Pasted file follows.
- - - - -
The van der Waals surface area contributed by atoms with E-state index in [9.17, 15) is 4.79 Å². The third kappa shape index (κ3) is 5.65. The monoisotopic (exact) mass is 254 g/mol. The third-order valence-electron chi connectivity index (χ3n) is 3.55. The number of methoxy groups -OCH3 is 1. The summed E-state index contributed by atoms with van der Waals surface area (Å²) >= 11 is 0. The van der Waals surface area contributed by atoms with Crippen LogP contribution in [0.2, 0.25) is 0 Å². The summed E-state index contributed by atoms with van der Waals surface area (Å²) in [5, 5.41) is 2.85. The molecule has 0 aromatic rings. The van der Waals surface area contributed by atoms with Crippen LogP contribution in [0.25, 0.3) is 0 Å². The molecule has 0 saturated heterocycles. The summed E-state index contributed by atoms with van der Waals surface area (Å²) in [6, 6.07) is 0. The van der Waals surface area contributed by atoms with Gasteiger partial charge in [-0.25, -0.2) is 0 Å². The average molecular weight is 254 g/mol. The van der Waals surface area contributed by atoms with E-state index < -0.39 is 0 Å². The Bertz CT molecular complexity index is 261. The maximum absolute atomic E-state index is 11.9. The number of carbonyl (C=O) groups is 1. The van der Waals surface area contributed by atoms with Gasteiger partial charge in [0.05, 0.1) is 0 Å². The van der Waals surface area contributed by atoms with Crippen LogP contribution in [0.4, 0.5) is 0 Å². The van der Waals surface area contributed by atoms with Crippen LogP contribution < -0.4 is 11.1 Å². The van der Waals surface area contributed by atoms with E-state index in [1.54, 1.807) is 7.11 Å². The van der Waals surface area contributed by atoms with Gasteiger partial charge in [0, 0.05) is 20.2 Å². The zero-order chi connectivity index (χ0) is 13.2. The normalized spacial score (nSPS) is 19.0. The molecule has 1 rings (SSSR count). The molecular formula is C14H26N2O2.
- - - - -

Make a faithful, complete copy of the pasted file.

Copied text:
The van der Waals surface area contributed by atoms with E-state index in [9.17, 15) is 4.79 Å². The third kappa shape index (κ3) is 5.65. The monoisotopic (exact) mass is 254 g/mol. The third-order valence-electron chi connectivity index (χ3n) is 3.55. The number of methoxy groups -OCH3 is 1. The summed E-state index contributed by atoms with van der Waals surface area (Å²) >= 11 is 0. The van der Waals surface area contributed by atoms with Crippen LogP contribution in [0.2, 0.25) is 0 Å². The summed E-state index contributed by atoms with van der Waals surface area (Å²) in [5, 5.41) is 2.85. The molecule has 0 aromatic rings. The van der Waals surface area contributed by atoms with Crippen LogP contribution in [0.25, 0.3) is 0 Å². The molecule has 0 saturated heterocycles. The summed E-state index contributed by atoms with van der Waals surface area (Å²) in [6, 6.07) is 0. The van der Waals surface area contributed by atoms with Gasteiger partial charge in [-0.25, -0.2) is 0 Å². The average molecular weight is 254 g/mol. The van der Waals surface area contributed by atoms with E-state index < -0.39 is 0 Å². The Bertz CT molecular complexity index is 261. The maximum absolute atomic E-state index is 11.9. The number of carbonyl (C=O) groups is 1. The van der Waals surface area contributed by atoms with Gasteiger partial charge in [0.05, 0.1) is 0 Å². The van der Waals surface area contributed by atoms with Crippen LogP contribution in [0.4, 0.5) is 0 Å². The van der Waals surface area contributed by atoms with Crippen LogP contribution < -0.4 is 11.1 Å². The van der Waals surface area contributed by atoms with E-state index in [1.54, 1.807) is 7.11 Å². The van der Waals surface area contributed by atoms with Gasteiger partial charge in [0, 0.05) is 20.2 Å². The zero-order chi connectivity index (χ0) is 13.2. The normalized spacial score (nSPS) is 19.0. The molecule has 1 rings (SSSR count). The molecular formula is C14H26N2O2.